Pear Tree Polaris International Opportunities Fund

(QISIX / QISRX / QISOX)

Portfolio Management

The Pear Tree Polaris International Opportunities Fund is sub advised by Polaris Capital Management. The Polaris investment Team took over as subadvisor of the fund in November 2019, and began managing the portfolio under its current investment philosophy until January 1, 2020. Polaris Capital Management, LLC is a Boston, Massachusetts money manager that specializes in the management of international, domestic and global equity portfolios.

Investment Philosophy

Polaris employs an unconstrained pure value equity selection process that is characterized as an active, all-capitalization investment approach.  The approach utilizes bottom-up research to uncover the most undervalued streams of free cash flow in the world.  Identifying these streams of sustainable cash flow (e.g. companies) requires a “statistically patient” investment process.  Polaris’ investment team believes normal market fluctuations will continue to produce undervalued companies.

To manage the International Opportunities Fund’s portfolio, though, its sub-adviser allows for more growth when modeling a company’s future cash flows and generally seeks to identify securities that are considered as having the best opportunity for total return. To select specific investments, the sub-adviser is opportunistic, that is, looking for market inefficiencies using a proprietary quantitative investment process focused on bottom-up fundamental research.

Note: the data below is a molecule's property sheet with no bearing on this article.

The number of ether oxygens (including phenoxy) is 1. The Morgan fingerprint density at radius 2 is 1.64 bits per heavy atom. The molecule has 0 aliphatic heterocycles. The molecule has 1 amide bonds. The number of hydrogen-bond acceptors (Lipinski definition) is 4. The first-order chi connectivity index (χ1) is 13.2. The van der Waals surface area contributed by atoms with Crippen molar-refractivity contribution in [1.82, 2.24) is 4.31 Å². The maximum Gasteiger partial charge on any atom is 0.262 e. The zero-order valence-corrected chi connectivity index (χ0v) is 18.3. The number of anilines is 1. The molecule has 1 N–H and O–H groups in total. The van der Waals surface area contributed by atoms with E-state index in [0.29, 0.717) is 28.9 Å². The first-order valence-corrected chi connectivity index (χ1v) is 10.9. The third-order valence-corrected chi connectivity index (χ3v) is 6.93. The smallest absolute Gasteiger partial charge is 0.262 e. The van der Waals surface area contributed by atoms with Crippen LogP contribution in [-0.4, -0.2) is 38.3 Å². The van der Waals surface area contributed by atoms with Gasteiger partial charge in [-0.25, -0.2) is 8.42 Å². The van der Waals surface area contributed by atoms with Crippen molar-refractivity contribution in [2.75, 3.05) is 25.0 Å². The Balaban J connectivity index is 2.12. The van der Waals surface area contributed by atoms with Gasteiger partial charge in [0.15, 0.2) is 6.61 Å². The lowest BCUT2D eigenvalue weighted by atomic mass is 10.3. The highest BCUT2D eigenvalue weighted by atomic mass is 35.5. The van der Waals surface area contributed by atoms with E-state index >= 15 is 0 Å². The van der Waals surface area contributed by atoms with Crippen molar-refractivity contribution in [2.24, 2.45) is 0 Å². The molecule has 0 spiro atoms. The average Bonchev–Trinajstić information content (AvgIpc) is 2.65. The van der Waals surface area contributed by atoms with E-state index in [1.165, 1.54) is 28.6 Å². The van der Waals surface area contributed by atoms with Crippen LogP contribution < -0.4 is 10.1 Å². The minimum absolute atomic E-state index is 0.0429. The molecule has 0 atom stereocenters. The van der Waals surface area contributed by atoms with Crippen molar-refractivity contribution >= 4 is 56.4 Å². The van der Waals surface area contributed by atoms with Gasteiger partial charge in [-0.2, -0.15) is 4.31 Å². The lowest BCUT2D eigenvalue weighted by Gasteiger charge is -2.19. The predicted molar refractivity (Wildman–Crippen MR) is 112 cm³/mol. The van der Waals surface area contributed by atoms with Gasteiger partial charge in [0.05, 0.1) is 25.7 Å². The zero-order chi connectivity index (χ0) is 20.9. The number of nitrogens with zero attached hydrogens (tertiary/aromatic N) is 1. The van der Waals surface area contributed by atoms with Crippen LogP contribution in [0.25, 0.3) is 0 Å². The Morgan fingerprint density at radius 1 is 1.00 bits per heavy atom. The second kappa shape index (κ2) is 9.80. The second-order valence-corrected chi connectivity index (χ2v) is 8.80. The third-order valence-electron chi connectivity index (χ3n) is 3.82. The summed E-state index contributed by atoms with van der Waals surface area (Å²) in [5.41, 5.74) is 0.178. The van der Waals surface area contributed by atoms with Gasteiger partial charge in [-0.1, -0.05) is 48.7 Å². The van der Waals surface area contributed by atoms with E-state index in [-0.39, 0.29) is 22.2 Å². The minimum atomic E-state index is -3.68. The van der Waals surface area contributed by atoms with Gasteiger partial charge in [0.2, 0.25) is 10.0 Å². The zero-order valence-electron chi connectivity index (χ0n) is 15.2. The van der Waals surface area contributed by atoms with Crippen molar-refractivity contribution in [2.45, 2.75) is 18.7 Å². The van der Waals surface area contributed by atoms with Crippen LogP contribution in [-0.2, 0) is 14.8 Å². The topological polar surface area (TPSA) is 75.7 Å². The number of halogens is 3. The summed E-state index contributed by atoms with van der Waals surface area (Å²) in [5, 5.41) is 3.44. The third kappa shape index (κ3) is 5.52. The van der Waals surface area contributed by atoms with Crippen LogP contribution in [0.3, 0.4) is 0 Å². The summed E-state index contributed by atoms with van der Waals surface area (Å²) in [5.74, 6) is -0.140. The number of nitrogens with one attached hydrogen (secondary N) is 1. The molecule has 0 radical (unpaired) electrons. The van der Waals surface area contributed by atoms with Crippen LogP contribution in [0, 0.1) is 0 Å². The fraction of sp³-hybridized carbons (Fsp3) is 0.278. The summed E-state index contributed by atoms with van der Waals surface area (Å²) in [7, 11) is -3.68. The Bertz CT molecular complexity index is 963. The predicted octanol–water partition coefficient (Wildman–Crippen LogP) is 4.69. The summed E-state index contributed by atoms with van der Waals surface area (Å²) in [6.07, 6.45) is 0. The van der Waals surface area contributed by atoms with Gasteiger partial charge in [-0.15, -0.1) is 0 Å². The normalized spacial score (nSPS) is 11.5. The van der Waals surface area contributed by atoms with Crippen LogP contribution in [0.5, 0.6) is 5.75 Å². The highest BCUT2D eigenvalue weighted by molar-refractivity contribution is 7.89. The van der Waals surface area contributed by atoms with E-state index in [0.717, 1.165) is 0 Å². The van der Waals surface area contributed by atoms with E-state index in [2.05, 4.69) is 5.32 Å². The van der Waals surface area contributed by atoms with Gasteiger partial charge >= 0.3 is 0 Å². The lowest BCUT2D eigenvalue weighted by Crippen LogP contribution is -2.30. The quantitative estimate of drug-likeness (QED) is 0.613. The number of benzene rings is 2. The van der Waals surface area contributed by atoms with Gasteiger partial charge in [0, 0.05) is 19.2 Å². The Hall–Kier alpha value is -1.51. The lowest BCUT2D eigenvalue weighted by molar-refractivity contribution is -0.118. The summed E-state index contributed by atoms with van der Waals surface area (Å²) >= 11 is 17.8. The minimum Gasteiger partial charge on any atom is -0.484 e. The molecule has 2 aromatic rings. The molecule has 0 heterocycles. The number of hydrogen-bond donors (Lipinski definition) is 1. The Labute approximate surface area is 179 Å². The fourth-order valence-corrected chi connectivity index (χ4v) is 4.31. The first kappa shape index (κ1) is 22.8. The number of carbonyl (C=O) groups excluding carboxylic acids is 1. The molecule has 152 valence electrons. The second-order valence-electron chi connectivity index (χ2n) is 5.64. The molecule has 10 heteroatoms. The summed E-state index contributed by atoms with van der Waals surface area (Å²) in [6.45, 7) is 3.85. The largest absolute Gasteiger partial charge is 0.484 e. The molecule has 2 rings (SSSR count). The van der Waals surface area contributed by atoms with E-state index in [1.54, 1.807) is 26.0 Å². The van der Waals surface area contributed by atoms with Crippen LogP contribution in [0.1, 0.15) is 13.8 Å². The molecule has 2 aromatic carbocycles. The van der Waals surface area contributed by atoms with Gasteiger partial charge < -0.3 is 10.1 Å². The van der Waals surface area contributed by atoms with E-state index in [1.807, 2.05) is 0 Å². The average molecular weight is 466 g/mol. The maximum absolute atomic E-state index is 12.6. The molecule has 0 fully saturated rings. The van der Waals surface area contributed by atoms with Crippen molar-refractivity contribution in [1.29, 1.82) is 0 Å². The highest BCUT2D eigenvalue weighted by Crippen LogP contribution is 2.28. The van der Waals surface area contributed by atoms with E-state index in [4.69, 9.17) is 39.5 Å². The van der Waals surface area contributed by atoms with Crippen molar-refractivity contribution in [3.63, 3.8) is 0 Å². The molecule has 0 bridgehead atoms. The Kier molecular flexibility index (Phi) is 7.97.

Portfolio Construction

Generally, International Opportunities Fund invests in foreign markets issuers in the countries represented by the MSCI ACWI ex USA Index. The International Opportunities Fund generally will be invested in issuers in fifteen or more foreign countries and fifteen or more industry sectors. However, International Opportunities Fund may be invested in securities from any country, any industry sector, or of any market capitalization amount.

 

 

 

 

Disclosure
- Foreign and Emerging Market Risk. Foreign markets, particularly emerging markets, can be more volatile than the U.S. market due to increased risks of adverse issuer, political, regulatory, market, or economic developments and can perform differently from the U.S. market. Emerging markets can be subject to greater social, economic, regulatory, and political uncertainties and can be extremely volatile.